Keith Wood operated at Estevan Radio in 1958. It was a few months later that station was relocated to the Tofino Airport. Keith notes that the old spark transmitters were still on site, but not used.
Images are original size--will not get larger by clicking.
Operator Burns at Estevan's station. RCA AR88 general coverage receiver at top left.
Operator's position showing transmitters.
Photo from the top of the light tower. Center of photo is the fuel dump. Large building on the right is the power house. Power house was on the end of the operations building, just out of sight.
Robbie Robertson, Station Officer in Charge, standing on the plank road leading from the station to Hesquiat harbour.  Back in the 1930's the only way to safely navigate this road in the dark was to remove the truck's fenders and tilt the headlights right down.  This allowed the driver to see where the wheels were on the road.
Supplier of these photos, Keith Wood, at the operating position.
Supplies had to be off-loaded from the fortnightly Union Steamship freighter and rowed by long boat to Hesquiat for transport over the plank road to the Point. Person in the foreground is Ron, who was the station's maintenance man/truck driver.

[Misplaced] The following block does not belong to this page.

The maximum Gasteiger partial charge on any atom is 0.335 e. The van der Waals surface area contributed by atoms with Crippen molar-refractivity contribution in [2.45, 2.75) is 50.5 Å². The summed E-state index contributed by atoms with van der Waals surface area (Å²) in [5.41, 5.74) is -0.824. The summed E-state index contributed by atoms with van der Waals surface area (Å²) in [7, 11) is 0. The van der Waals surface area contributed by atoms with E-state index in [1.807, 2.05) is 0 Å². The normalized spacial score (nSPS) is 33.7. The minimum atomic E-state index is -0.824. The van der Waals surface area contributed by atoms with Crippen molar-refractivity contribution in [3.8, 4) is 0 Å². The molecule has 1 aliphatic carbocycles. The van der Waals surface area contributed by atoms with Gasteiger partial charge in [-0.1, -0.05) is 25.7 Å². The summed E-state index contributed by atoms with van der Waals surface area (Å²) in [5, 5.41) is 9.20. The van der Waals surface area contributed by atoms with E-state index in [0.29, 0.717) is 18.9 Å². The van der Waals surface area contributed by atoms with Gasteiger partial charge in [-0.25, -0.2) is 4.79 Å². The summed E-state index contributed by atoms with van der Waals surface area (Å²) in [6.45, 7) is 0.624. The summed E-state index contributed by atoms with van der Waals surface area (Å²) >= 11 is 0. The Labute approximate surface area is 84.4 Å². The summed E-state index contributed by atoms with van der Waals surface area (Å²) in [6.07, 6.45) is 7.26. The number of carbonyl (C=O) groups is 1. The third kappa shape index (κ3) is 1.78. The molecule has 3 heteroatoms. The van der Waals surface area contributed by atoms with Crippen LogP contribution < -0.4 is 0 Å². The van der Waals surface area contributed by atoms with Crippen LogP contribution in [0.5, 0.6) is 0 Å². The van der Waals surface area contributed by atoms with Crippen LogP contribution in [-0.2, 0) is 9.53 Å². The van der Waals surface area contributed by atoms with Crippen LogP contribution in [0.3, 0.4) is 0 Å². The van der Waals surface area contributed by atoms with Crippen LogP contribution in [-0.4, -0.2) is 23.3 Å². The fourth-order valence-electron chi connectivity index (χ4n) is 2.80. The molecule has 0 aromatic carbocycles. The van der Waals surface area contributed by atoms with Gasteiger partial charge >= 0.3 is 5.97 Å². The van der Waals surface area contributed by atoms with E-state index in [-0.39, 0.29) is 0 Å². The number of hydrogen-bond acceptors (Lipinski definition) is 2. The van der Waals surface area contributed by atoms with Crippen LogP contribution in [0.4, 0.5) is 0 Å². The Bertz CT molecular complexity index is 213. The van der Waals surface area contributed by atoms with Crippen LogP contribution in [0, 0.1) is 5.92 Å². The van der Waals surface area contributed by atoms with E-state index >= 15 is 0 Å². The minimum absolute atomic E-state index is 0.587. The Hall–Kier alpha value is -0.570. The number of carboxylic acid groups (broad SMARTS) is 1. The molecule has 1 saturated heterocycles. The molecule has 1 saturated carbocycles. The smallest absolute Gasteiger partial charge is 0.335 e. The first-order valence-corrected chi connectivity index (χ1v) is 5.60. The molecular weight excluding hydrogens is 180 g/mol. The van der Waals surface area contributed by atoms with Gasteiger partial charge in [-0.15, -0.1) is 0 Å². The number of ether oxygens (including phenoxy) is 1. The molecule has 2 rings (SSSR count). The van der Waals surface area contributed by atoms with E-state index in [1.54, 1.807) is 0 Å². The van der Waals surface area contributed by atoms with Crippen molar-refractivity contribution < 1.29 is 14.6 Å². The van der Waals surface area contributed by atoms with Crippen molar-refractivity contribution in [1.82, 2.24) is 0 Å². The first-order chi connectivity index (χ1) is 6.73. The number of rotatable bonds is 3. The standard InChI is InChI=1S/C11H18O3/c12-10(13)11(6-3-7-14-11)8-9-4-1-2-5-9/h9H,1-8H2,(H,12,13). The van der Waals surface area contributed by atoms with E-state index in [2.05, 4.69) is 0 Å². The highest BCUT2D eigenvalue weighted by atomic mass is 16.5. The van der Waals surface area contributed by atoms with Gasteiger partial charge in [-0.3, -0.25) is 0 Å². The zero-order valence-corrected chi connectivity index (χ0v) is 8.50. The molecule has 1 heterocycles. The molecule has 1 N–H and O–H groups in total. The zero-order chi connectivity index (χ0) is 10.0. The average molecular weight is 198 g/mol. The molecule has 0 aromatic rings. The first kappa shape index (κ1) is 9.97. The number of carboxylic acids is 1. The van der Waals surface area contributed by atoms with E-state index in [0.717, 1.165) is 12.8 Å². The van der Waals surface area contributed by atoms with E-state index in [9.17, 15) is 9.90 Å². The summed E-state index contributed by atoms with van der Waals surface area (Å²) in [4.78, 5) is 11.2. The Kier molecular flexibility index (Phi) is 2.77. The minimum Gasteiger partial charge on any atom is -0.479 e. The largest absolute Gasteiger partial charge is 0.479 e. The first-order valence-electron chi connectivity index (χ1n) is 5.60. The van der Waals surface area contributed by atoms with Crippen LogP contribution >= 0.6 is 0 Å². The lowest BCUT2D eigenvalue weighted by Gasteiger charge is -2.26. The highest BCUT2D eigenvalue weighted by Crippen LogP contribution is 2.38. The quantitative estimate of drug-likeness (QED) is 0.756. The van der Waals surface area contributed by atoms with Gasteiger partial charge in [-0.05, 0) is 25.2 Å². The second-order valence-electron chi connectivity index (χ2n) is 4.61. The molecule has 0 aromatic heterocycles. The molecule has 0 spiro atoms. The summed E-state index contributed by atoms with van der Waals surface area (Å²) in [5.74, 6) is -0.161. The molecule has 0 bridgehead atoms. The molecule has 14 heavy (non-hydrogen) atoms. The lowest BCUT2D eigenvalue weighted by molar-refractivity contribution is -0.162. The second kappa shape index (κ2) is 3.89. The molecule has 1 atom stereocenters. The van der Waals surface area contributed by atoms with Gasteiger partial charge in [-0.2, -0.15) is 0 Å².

George Ignace, a part time employee at Estevan. He was a well known and respected Hesquiat First Nations. He shows up in the Aitkens photos taken in the 1930's.
Des Davidge at the controls.
View of station from the lighthouse:  Bottom right - bachelor’s quarters in the original station building.  Directly above, the OIC’s house.  Middle left the radio station in the long section and powerhouse attached to the left.  Top left is family housing.
The Tofino lifeboat that sometimes transported personnel to and from the station. It was built on a United States Coast Guard pattern. Keith's tagged the photo as Bamfield life boat, but I think that is in error. Both vessels were the same, but the Bamfield boat would have been well out of its area of operation if visiting Estevan Point.
Transmitting equipment

Closer view of the MEL transmitter.  One similar to this unit covered the 2 MHz band at VAK/Victoria.  Each channel had its own drawer.

Good view of the operating position.
Interior of the power house showing two diesel generator plants.  The two units operated turn about--one would be powering the radio station and the rest of the site's buildings, while the other would be off.  After a period of time (a week for example) the units would be switched about.
Two part time employees from the Hesquiat First Nation.
Operator's station:  (?) Burns. Marconi CSR-5 receiver in the top left, and an RCA AR88LF above his head.


Keith Wood